Wednesday, November 19, 2014

Catch a kitty!

Catch a kitty!  We must do this!

Oh, this is very hopeful!

Oh, this is very hopeful!  Scientists have discovered a potential mechanism for an entirely new class of antibiotics...

Toyota servicing...

Toyota servicing...  Yesterday I got my 2007 Tundra serviced for the first time in Utah.  In Jamul we've gone out of our way to avoid using the service from the dealer.  The prices at the dealer were outrageously high, and they were constantly trying to “upsell” us on things that weren't actually needed, but which of course generated lots of profit for them: filters, belts, etc.  For years we've been taking our vehicles to Dave at Jamul Auto Care, where we not only got reasonable prices, but also first-class work and honest evaluations and recommendations.  We love Dave!

So I had some trepidations about getting service up here in Utah.  There is no Dave here, so far as I've been able to determine.  There are independent mechanics – lots of them – but mainly for American vehicles and tractors.  The closest guy I could find who could handle my Tundra was 50 miles away.

I decided to try the local Toyota dealer, Young's in Logan.  I made an appointment on their web site, and pulled in at the appointed time.  I'm up here by myself, so I had to wait for my truck to be done.  I had a routine service plus one minor recall item (the window switch in the driver's door).  Two hours after I pulled in, they let me know my truck was done.  They'd done the usual oil change, lube, tire rotation, and consumables check.  They'd also done the recall item.  I steeled myself for shock at the bill – in San Diego, it would have been between $250 and $400, depending on exactly what consumables they replaced (and there were always consumables to replace).  The fellow handed over the bill apologetically, cringing in preparation for my rant.  Not a good sign.  I looked at the bill, and the only number I could find was $51.25.  “Is that the price?” I asked.  “Yes” said the cringing clerk, hesitantly.  In subsequent conversation, I found out that they get a lot of push back from their customers at the high cost of routine service.  There's no way I could get just an oil change for that price in San Diego!  On drilling down a bit, I discovered that they had replace exactly zero consumables – telling me that they were all in fine shape as they were.  The possibility of that happening at the San Diego dealership is exactly zero.  Then to top it off, they had washed my truck!  It hasn't been this clean since the day I bought it.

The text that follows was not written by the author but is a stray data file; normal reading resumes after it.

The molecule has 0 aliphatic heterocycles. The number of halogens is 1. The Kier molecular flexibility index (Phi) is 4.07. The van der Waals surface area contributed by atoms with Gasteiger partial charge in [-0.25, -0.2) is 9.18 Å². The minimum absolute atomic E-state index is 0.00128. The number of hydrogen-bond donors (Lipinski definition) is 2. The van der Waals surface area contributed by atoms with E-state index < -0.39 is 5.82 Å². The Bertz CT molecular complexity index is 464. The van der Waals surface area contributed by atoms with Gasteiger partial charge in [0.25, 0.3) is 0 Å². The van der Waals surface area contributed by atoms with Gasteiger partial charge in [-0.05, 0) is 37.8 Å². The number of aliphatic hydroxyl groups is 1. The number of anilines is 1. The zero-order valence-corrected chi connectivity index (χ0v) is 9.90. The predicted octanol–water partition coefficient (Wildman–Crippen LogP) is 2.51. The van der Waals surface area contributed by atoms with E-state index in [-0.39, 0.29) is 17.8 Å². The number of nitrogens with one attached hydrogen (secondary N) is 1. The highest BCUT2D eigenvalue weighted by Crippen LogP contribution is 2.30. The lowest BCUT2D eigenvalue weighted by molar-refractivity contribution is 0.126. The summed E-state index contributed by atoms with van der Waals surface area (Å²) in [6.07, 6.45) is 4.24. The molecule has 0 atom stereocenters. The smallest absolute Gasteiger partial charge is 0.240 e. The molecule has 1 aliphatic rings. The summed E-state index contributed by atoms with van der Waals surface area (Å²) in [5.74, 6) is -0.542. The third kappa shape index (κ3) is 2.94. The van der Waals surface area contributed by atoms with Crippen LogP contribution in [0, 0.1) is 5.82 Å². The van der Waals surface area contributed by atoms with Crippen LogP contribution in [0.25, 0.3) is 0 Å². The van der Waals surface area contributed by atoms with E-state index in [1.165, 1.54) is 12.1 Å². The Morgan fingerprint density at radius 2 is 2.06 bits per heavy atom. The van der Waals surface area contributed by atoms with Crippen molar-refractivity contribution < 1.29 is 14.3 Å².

I love Utah!

Progress report...

Progress report...  Well, it's more like a frustration report for the past couple of days.  Monday and Tuesday the siding crew was missing in action.  My builder tracked them down – in Idaho.  They decided to go work on another job instead of my barn.  Dang it!  That same crew was supposed to have installed some new flooring on my house's balcony by now – and the roofer working on my house's roof was depending on that being done.  Unless that balcony floor is installed today, the roofer is going to be held up.  Double dang it!  Job one for me today is to take a big, heavy pipe and beat on the siding guys until they get that balcony floor on.  This has the potential for holding me up from heading down to Jamul to pack up my wife, our animals, and our meager possessions to actually, like, move up here.  Not happy.

Then on Monday afternoon, as I was digging a trench for getting the water, gas, and network to the barn, one of the roofers came over and asked me if I realized that my tractor was spewing oil all over.  No, as a matter of fact, I didn't know.  After a little investigation it became clear that my tractor had sprung quite a leak of hydraulic fluid.  At $25 a gallon, that's like liquid gold squirting onto the yard.  I made a call for urgent repair to Agri-Service, the folks I bought the tractor from, and who handled the warranty repairs.  They promised to be out the next day (Tuesday).  They also asked me to investigate it a bit myself, to see if it was something simple like a loose fitting.  That's completely reasonable.